Glory Sky (1962)
Glory Sky, one of the best anti-war films of Greek cinema, is based on testimonies and recordings of stories experienced by soldiers who took part in the Second World War. The rutty and serene landscape of Western Macedonia is the film’s main protagonist, as the epic deeds of the Greco-Italian War unfold through poetic one-shot takes and a stripped-down visual language. Gradually, the film’s heroes experience the defeat and the collapse of the front, following the German invasion, like ancient tragedy figures. The movie was screened at many international festivals, among which the Cannes Film Festival (1963), and won the Silver Award at the 1963 Naples Film Festival. The movie will be screened in universally accessible terms for the entirety of the audience, with no exceptions, within the framework of the Festival’s programme featuring Alpha Bank as its Accessibility Sponsor. In particular, the film will be screened with Audio Description for the blind and the visually impaired and Subtitles for the Deaf or Hard of Hearing.
In 1941, as the war reaches its peak, the wife of a lieutenant and a sergeant fall madly in love. The times and the circumstances they are found in – belligerent situation, military duty, friendship between the two men who fight next to one another in the first line of fire – render this love forbidden, but cannot force it to fade out. When the lieutenant is injured in the course of a military operation and led to the hospital, the two lovers, standing up against any moral obligation and commitment imposed to them, dare the only possible getaway. He becomes a deserter and she abandons her husband, as they flee together towards the borders. The movie won the Best Cinematography Award, as well as an honorary distinction for its direction, at the 1966 Thessaloniki Film Festival.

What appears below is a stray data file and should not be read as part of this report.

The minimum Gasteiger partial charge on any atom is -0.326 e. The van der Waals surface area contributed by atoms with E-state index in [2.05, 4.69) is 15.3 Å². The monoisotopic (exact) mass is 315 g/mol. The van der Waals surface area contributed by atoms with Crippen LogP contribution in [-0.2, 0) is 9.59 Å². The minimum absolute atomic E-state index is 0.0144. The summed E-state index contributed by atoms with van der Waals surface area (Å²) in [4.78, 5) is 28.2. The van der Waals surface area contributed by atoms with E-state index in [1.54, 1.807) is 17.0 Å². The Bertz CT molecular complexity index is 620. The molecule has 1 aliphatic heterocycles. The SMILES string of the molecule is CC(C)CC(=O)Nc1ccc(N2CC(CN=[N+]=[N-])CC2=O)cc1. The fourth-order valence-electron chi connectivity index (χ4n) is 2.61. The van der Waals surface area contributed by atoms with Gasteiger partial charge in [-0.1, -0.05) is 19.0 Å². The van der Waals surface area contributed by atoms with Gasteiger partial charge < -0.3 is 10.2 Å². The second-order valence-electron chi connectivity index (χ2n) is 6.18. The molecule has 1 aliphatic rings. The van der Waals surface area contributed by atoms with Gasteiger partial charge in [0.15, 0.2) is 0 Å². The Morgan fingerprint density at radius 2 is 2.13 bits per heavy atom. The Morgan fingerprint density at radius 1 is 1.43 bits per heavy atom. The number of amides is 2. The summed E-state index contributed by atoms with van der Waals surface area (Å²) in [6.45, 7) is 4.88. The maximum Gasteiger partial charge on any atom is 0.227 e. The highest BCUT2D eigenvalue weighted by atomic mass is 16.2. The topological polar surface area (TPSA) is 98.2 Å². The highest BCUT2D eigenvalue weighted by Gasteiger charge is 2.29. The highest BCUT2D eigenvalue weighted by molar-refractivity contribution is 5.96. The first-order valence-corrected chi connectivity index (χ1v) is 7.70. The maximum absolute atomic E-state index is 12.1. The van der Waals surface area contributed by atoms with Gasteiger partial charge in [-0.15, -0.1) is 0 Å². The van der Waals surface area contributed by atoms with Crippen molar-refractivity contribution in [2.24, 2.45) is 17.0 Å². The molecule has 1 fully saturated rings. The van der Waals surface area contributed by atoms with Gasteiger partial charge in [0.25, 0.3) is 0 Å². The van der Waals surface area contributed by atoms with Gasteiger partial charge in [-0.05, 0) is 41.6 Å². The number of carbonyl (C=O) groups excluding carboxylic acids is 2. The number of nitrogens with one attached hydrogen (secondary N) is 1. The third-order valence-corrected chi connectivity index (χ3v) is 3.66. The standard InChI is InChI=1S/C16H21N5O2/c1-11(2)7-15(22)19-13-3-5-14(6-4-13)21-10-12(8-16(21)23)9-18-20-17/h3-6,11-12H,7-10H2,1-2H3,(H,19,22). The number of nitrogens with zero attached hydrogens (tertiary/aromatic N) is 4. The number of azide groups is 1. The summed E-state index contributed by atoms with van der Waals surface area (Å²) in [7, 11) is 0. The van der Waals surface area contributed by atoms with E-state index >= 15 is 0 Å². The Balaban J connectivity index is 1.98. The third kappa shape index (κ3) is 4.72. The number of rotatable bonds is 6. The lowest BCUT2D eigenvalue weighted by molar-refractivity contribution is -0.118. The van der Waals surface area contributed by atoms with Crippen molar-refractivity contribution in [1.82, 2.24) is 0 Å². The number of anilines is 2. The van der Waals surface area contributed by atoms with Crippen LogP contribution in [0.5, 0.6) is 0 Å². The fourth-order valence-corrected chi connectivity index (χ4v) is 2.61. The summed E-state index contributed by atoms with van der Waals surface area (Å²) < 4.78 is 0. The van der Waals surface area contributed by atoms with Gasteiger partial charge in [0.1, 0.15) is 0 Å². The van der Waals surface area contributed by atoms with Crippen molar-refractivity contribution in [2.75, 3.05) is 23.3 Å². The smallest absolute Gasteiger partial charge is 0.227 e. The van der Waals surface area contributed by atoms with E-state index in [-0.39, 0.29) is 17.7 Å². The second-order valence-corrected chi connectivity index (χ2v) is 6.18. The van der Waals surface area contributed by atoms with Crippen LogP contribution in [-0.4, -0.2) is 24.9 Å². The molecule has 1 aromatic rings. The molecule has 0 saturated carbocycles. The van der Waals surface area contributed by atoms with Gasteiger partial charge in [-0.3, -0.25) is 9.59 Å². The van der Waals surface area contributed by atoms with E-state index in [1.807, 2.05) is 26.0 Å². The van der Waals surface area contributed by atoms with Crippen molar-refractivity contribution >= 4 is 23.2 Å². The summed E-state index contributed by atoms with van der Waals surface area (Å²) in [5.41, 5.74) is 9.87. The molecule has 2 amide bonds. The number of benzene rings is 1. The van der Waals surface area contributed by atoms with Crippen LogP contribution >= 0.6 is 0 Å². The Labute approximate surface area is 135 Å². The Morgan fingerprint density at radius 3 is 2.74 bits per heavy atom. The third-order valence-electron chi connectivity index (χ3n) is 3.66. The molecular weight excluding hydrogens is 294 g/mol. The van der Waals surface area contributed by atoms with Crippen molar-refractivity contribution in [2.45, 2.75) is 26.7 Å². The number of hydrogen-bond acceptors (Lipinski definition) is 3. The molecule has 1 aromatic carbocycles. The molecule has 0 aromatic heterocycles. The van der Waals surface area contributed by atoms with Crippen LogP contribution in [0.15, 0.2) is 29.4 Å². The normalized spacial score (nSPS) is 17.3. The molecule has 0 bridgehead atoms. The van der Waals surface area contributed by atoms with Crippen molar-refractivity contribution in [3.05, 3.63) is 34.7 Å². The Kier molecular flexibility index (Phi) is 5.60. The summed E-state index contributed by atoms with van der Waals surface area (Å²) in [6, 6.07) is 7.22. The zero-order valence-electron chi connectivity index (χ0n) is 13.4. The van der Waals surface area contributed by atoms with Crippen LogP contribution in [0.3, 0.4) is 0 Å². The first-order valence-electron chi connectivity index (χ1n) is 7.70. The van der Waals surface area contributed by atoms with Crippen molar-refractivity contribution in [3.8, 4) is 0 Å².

With close-ups that allude to hagiographic icons, juxtaposed to a selection of city snapshots, the story of a 6-hour encounter in Thessaloniki, between a man and a woman, both nameless and with an unspecified origin, unravels before us, against the backdrop of the urban landscape. After many years, the woman recalls this encounter, striving to determine whether it was a burning love born out of the ashes of a sentimental suffocation or just a brief interlude. The movie won the awards for Best Artistic Film, Best Cinematography, Best Direction bestowed by the Greek Association of Film Critics and Best Music, at the 1968 Thessaloniki Film Festival.
The Last Spring (1972)
Amidst the war, four longtime neighborhood friends, three young men and a girl bid farewell to one another, as the latter are leaving for the front, each destined for a different fate. Takis Kanellopoulos explores a gamut of themes, such as the will for freedom, the fear of death, the tragedy of the war, the lust for life.
Memories of a Sunday (1975)
Six stories on the feeling of loneliness despite being surrounded by people, a lyrical depiction of everyday life, as well as the recording of a past era. A coachman is roaming around the city, two elders are strolling in the park every Sunday, a man is deposing flowers in various locations in the city in the memory of a friend who was killed in the war, a boy is recounting the celebration hosted for his father’s name day, a former member of the Resistance is on his deathbed, a woman is waiting for a letter that will never be delivered.
Romantic Note (1978)
The story of the love of four young friends for the same girl, enigmatic Andrianna, who will make a mess of their lives, before vanishing as unexpectedly as she appeared. The uncompromised and die-hard romantic Takis Kanellopoulos focuses on the theme of the lost youth with a film that won an honorary distinction for its cinematography at the 19th Thessaloniki Film Festival.
Summer of 1966. Sonia has been spying through her window on the much-older-than-her music teacher, Tonios, living across the street. When his wife and daughter momentarily leave town, she reaches out to him. As the two of them get to know one another, they will instantly find themselves caught up in a sensitive and romantic love affair. Their days of happiness, though, are soon to be over, as Tonios’ wife and daughter are on their way home.